Obrazy na stronie

A man to count. But still I gain by what
I lose in this way. 'Tis experience won—eh?

I think so. My acquaintances think not.
No matter. I grow tedious. Where's my money?



Approach and fear not; breathe upon my brows;
In that fine air I tremble, all the past
Melts mist-like into this bright hour, and this
Is morn to more, and all the rich to come
Reels, as the golden Autumn woodland reels
Athwart the smoke of burning weeds. Forgive me,
I waste my heart in signs: let be. My bride,
My wife, my life. O we will walk this world,
Yoked in all exercise of noble end,
And so through those dark gates across the wild
That no man knows. Indeed 1 love thee; come,
Yield thyself up; my hopes and thine are one;
Accomplish thou my manhood and thyself;
Lay thy sweet hands in mine and trust to me.


Buoyantly he went. Again his stooping forehead was besprent With dew drops from the skirting ferns. Then wide Open'd the great morass, shot every side With flashing water through and through ; a-shine, Thick steaming, all alive. Whose shape divine Quiver'd i' the farthest rainbow-vapour, glanced Athwart the flying herons? He advanced, But vainly; though Mincio leap'd no more, Each footfall burst up in the marish floor A diamond jet: and if you stopped to pick Rose-lichen, or molest the leeches quick, And circling bloodworms, minnow, newt or loach, A sudden pond would silently encroach This way and that.


What makes man wretched. Happiness denied?
Lorenzo! no: 'tis happiness disdain'd.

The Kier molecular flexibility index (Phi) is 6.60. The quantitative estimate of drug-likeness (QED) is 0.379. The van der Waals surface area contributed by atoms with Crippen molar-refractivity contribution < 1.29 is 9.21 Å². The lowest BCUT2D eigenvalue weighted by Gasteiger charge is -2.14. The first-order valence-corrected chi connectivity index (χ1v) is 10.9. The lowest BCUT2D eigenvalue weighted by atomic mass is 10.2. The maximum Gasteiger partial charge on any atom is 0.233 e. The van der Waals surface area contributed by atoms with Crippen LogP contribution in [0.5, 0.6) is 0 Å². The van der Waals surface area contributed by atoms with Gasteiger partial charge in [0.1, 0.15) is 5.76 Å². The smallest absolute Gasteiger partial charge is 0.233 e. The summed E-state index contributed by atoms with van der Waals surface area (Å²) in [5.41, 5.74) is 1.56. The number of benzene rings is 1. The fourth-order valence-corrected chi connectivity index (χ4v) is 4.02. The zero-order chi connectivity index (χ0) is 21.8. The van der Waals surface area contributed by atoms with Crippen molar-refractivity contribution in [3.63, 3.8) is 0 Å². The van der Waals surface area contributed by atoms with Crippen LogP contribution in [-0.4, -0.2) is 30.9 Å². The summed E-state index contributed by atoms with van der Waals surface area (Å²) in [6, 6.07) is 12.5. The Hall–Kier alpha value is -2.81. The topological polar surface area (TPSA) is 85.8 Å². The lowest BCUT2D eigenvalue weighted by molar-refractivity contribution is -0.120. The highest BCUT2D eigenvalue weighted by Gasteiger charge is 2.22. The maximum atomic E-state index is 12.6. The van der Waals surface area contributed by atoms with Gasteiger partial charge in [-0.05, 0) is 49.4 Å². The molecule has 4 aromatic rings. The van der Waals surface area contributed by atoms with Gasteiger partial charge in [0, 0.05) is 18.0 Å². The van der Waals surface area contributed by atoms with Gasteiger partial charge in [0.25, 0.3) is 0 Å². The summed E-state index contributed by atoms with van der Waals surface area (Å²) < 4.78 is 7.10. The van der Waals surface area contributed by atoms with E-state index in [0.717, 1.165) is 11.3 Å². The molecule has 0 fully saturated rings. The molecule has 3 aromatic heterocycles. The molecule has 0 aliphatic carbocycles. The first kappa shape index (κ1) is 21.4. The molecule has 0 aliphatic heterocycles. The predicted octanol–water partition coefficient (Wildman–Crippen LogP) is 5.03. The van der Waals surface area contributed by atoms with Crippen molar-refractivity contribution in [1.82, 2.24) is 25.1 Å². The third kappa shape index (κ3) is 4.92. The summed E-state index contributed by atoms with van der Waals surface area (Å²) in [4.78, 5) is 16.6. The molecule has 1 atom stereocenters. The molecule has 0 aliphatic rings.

She comes ,too meanly drest to win our smile:
And calls herself content, a homely name!
Our flame is transport, and content our scorn.
Ambition turns, and shuts the door against her,
And weds a toil, a tempest, in her stead.


Only add
Deeds to thy knowledge answerable, add faith,
Add virtue, patience, temperance, add love,
By name to come call'd charity, the soul
Of all the rest: then wilt thou not be loath
To leave this paradise, but shalt possess
A paradise within thee, happier far.


Not once or twice in our rough island-story

The path of duty was the way to glory:

He that walks it, only thirsting

For the right, and learns to deaden

Love of self, before his journey closes,

He shall find the stubborn thistle bursting

Into glossy purples, which outredden

All voluptuous garden-roses.

Not once or twice in our fair island-story,

The path of duty was the way to glory:

He, that ever following her commands,

On with toil of heart and knees and hands,

Thro' the long gorge to the far light has won

His path upward, and prevail'd,

Shall find the toppling crags of duty scaled

Are close uppn the shining table-lands

To which our God Himself is moon and sun.


Look yonder, love! What solemn image through the trunks is straying? And now he doth not move, yet never turns On us his visage of 'rapt vacancy! It is Oblivion. In his hand—though not Knows he of this—a dusty purple flower Droops over its tall stem. Again, ah see! He wanders into mist, and now is lost. Within his brain what lovely realms of death Are pictured, and what knowledge through the doors Of his forgetfulness of all the earth, A path may gain? Then turn thee, love, to me: Was I not worth thy winning and thy toil, Oh, earth-born son of Ocean! Melt to rain.

R. H. Horne.

Patience ! why 'tis the soul of peace;
Of all the virtues, 'tis nearest him in heaven;
It makes men look like gods. The best of men
That e'er wore earth about him was a sufferer,
A soft, meek, patient, humble, tranquil spirit,
The first true gentleman that ever breath'd.


Past Days.

Tears, idle tears, I know not what they mean,
Tears from the depth of some divine despair
Rise in the heart, and gather to the eyes,
In looking on the happy autumn-fields,
And thinking on the days that are no more.

Fresh as the first beam glittering on a sail,
That brings our friends up from the underworld,
Sad as the last which reddens over one
That sinks with all we love below the verge;
So sad, so fresh, the days that are no more.


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